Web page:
Nationalism or honest history…

The teaching of history to children often or usually involves blaming all or most of one event on one person.  This is done in the name of simplifying things so that they’re easily understandable.  For American children, one of those figures is George III.

His truculent and tyrannical behaviour is credited with causing the American Revolution and losing for Great Britain her prosperous American colonies.

He was used as a figure of hate at the time too–so perhaps this isn’t surprising.

And all sorts of stories are trotted out in support of this theory, and no doubt they will go on being trotted out for decades to come.  Proof of his incalculable stupidity is found in his not learning to read until he was 16, for example.

Yet, (and I apologise if this comes as a rude shock to anyone) history is rarely so simple as to be entirely the making of one man.  Even a king.

And in George III’s case, although I was raised and taught to hold him in contempt, I found, when confronted by some facts that I had to rethink my conclusions and abandon my happy nationalist view of the man. 

Because, as it turns out, he wasn’t at all as they portrayed him either in the press of his day or in my childhood history lessons.

I came face to face with this at a rather unusual and fine exhibition about him at the Queen’s Gallery in London a few years ago.  For this exhibition focused on his patronage of the arts and sciences.  And what a patron he turned out to be.

He was tremendous!  No other word for it.

He was a fiend for books, and was ever acquiring and reading all the latest books on discovery, exploration, scientific endeavour.  Moreover, he was in contact with the authors, writing to them, asking them questions, encouraging them to take their work further.  Then he’d recommend the book to everybody he met…(What writer couldn’t use a friend like him?)

He was utterly fascinated by all the technological advances in clock-making–a hot technology at the time.  George was held spellbound by all the work going into developing barometers and had a vast collection of the things.  Because he didn’t just take a passive interest.

No, if you developed the thing and built it, he bought one, he kept it, he wanted you to come and explain it all to him while he asked intelligent questions; then he shewed it off to people as a proud father.  Which got you more customers…

He brought this same level of commitment, this same spark, to the agricultural developments and technological innovations of the time too.

He was constantly in touch with his great friend, the father of modern agriculture, Coke of Norfolk.  And he would write letters, get answers, and then try it all out on Crown lands–draining, using better types of seed, breeding his pigs and cows carefully so as to build stronger herds…he wasn’t called Farmer George for nothing.

He was so devoted to farming, in fact, that he used to drive his coachman crazy–because all along the routes they travelled, instead of twiddling his thumbs like a good monarch, he was always looking out the window at the landscape, at those fields…

Every time he’d see one that looked particularly good, he’d rap on the roof of the carriage and demand to be let down so that he could inspect it, so that he could talk to the farmer, maybe learn something or make some suggestions or offer to send the seed from a kind of wheat he was testing at home…

It took them hours and hours to make simple journeys because of this.

He kept up a correspondence with all the farmers he spoke to too, and there are thousands and thousands of letters to prove it in the Archives.

And did you know that, although he was the king, and even though he’d only met his bride some 48 hours earlier, on the morning after their wedding, he got up early and went and made her tea and brought it to her in bed?  He remained that faithfully devoted to her all their lives too.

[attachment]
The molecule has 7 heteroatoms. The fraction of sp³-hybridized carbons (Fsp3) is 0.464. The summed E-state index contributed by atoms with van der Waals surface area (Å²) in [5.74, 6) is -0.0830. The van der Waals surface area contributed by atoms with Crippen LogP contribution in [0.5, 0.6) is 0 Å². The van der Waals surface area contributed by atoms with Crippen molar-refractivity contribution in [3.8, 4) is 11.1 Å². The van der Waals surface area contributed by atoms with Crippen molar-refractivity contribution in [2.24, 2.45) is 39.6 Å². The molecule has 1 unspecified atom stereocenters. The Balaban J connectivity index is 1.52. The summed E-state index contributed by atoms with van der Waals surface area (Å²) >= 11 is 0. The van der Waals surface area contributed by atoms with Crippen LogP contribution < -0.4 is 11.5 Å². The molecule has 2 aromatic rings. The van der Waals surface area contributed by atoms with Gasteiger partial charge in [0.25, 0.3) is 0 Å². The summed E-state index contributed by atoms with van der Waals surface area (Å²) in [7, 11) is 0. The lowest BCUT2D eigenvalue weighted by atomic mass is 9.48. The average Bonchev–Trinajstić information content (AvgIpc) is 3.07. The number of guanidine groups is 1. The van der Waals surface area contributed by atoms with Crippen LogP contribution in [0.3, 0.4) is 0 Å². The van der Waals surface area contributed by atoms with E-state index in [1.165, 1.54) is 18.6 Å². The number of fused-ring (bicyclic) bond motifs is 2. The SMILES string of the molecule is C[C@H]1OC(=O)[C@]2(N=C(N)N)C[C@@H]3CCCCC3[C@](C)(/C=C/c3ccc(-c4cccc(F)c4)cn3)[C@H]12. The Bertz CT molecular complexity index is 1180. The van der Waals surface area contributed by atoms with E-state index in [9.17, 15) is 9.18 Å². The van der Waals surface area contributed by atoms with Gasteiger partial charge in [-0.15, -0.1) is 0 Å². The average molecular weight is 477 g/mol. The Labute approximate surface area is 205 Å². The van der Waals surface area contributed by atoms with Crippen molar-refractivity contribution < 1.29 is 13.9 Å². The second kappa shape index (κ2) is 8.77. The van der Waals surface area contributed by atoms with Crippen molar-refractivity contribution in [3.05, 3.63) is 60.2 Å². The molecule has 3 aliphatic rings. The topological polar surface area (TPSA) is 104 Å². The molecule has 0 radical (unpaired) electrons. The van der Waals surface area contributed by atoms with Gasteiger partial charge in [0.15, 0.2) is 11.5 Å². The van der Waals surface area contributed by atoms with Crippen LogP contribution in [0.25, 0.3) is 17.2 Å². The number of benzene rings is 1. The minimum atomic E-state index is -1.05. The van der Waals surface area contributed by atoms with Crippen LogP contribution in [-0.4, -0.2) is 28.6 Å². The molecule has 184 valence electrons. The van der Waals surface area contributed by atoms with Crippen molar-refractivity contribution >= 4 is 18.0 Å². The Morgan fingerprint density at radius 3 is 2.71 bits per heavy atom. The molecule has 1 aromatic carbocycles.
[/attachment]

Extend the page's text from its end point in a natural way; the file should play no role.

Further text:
As for that not reading until he was sixteen–I’ve latterly come to wonder if he didn’t suffer from severe dyslexia…which puts a whole different spin on that nugget of information.

I’ve also concluded that had he ever have been allowed to travel outside Great Britain, to the American colonies, for example, there very well might not have been a Rebellion.

Because through his interest and devotion to their husbandry, he would have become a personal friend of all those New England farmers, writing to them about their farms, sending samples of his best wheat seed, a piglet for Farmer Brown, a calf for Farmer Peach…so much so that when the Revolutionary boys came around, they wouldn’t have been talking about a distant tyrant, they would have been talking about a friend.  And their hot words would have fallen on cold ground.

I’ve been thinking about all of this a great deal recently, because of a book I’m reading on the fall of Napoleon and the Congress of Vienna in 1814.

Because this setting aside of much-cherished nationalist myths in the face of facts just didn’t happen for the author.  Instead, he allowed his heritage as a Pole to get very much in the way of his understanding of his subject.

As a Pole, he clearly views the Russians as a pernicious influence, so he’s not used any Russian sources.  But since at least one half of the Allied forces which defeated Napoleon were Russian, this may sound a little skewed.  (It is.)

Moreover, he’ll use any source he can to discredit Tsar Alexander–even a source whose judgement he himself will have done everything to discredit a few pages earlier in the text.

Given that outstanding work on the Russian contribution to the war was going on at the time of writing (2007), which would have been accessible to him, his lop-sided approach is all the more remarkable.

What's so wrong about a coat like this? Nothing that I can see...

He’s not keen on the British either, even though their financial contribution to defeating Napoleon came to some £700,000,000.  (That’s in their money.)  So he undercuts everything he says about them with little stories about their inadequacies, or what he perceives as their eccentricities. For example, he frequently mentions Lord Castlereagh’s clothes, particularly a red coat he was fond of wearing…